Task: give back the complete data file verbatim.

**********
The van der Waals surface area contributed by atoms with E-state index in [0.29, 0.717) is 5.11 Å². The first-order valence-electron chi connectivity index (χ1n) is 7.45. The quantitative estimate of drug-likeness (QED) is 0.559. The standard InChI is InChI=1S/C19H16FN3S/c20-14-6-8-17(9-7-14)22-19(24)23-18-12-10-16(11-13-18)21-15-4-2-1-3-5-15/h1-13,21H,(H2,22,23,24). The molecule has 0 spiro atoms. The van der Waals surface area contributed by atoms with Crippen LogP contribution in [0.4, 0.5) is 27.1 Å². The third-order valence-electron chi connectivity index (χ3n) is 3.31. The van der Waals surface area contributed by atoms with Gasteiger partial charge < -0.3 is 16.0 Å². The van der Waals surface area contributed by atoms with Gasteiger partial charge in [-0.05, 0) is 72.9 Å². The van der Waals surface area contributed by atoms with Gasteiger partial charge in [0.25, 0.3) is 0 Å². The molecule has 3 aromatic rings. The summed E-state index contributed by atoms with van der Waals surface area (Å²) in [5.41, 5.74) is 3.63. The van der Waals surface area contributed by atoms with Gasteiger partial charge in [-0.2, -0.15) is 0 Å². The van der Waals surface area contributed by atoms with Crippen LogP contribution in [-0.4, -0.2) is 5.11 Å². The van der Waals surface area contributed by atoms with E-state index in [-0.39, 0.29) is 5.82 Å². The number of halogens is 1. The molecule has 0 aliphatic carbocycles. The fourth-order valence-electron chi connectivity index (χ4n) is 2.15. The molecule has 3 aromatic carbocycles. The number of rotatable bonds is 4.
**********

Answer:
The van der Waals surface area contributed by atoms with E-state index in [0.29, 0.717) is 5.11 Å². The first-order valence-electron chi connectivity index (χ1n) is 7.45. The quantitative estimate of drug-likeness (QED) is 0.559. The standard InChI is InChI=1S/C19H16FN3S/c20-14-6-8-17(9-7-14)22-19(24)23-18-12-10-16(11-13-18)21-15-4-2-1-3-5-15/h1-13,21H,(H2,22,23,24). The molecule has 0 spiro atoms. The van der Waals surface area contributed by atoms with Crippen LogP contribution in [0.4, 0.5) is 27.1 Å². The third-order valence-electron chi connectivity index (χ3n) is 3.31. The van der Waals surface area contributed by atoms with Gasteiger partial charge < -0.3 is 16.0 Å². The van der Waals surface area contributed by atoms with Gasteiger partial charge in [-0.05, 0) is 72.9 Å². The van der Waals surface area contributed by atoms with Gasteiger partial charge in [0.25, 0.3) is 0 Å². The molecule has 3 aromatic rings. The summed E-state index contributed by atoms with van der Waals surface area (Å²) in [5.41, 5.74) is 3.63. The van der Waals surface area contributed by atoms with Gasteiger partial charge in [-0.2, -0.15) is 0 Å². The van der Waals surface area contributed by atoms with Crippen LogP contribution in [-0.4, -0.2) is 5.11 Å². The van der Waals surface area contributed by atoms with E-state index in [-0.39, 0.29) is 5.82 Å². The number of halogens is 1. The molecule has 0 aliphatic carbocycles. The fourth-order valence-electron chi connectivity index (χ4n) is 2.15. The molecule has 3 aromatic carbocycles. The number of rotatable bonds is 4.